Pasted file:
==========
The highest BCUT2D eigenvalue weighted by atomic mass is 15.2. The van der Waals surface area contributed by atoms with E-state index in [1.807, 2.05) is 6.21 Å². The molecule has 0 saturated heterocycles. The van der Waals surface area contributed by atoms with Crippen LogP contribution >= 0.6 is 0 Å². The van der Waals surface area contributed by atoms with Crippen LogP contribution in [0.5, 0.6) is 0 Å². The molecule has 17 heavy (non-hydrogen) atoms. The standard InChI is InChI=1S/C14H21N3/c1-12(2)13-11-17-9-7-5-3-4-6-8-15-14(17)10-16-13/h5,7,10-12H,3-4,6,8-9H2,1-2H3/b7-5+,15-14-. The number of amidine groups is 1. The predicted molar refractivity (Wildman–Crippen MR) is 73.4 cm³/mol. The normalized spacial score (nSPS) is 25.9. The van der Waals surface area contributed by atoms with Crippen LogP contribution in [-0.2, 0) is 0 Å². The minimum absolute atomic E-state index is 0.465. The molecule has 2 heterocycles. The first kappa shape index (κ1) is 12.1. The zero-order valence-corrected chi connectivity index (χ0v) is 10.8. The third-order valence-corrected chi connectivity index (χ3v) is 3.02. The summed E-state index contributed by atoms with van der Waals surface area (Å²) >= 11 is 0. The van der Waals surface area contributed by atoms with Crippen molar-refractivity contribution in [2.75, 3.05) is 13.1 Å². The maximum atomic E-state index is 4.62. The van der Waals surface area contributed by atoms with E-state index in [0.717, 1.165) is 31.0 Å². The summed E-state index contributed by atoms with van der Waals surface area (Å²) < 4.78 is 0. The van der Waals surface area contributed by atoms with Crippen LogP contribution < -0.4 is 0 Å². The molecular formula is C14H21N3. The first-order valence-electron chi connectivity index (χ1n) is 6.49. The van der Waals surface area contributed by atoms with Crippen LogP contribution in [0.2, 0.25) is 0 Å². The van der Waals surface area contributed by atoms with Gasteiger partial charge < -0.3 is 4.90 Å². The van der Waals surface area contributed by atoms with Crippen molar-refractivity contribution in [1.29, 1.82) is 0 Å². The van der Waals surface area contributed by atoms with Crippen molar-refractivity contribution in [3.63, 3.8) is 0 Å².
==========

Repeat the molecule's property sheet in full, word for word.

The highest BCUT2D eigenvalue weighted by atomic mass is 15.2. The van der Waals surface area contributed by atoms with E-state index in [1.807, 2.05) is 6.21 Å². The molecule has 0 saturated heterocycles. The van der Waals surface area contributed by atoms with Crippen LogP contribution >= 0.6 is 0 Å². The van der Waals surface area contributed by atoms with Crippen LogP contribution in [0.5, 0.6) is 0 Å². The molecule has 17 heavy (non-hydrogen) atoms. The standard InChI is InChI=1S/C14H21N3/c1-12(2)13-11-17-9-7-5-3-4-6-8-15-14(17)10-16-13/h5,7,10-12H,3-4,6,8-9H2,1-2H3/b7-5+,15-14-. The number of amidine groups is 1. The predicted molar refractivity (Wildman–Crippen MR) is 73.4 cm³/mol. The normalized spacial score (nSPS) is 25.9. The van der Waals surface area contributed by atoms with Crippen LogP contribution in [-0.2, 0) is 0 Å². The minimum absolute atomic E-state index is 0.465. The molecule has 2 heterocycles. The first kappa shape index (κ1) is 12.1. The zero-order valence-corrected chi connectivity index (χ0v) is 10.8. The third-order valence-corrected chi connectivity index (χ3v) is 3.02. The summed E-state index contributed by atoms with van der Waals surface area (Å²) >= 11 is 0. The van der Waals surface area contributed by atoms with Crippen molar-refractivity contribution in [2.75, 3.05) is 13.1 Å². The maximum atomic E-state index is 4.62. The van der Waals surface area contributed by atoms with E-state index in [0.717, 1.165) is 31.0 Å². The summed E-state index contributed by atoms with van der Waals surface area (Å²) < 4.78 is 0. The van der Waals surface area contributed by atoms with Crippen LogP contribution < -0.4 is 0 Å². The molecular formula is C14H21N3. The first-order valence-electron chi connectivity index (χ1n) is 6.49. The van der Waals surface area contributed by atoms with Crippen LogP contribution in [0.2, 0.25) is 0 Å². The van der Waals surface area contributed by atoms with Gasteiger partial charge < -0.3 is 4.90 Å². The van der Waals surface area contributed by atoms with Crippen molar-refractivity contribution in [1.29, 1.82) is 0 Å². The van der Waals surface area contributed by atoms with Crippen molar-refractivity contribution in [3.63, 3.8) is 0 Å².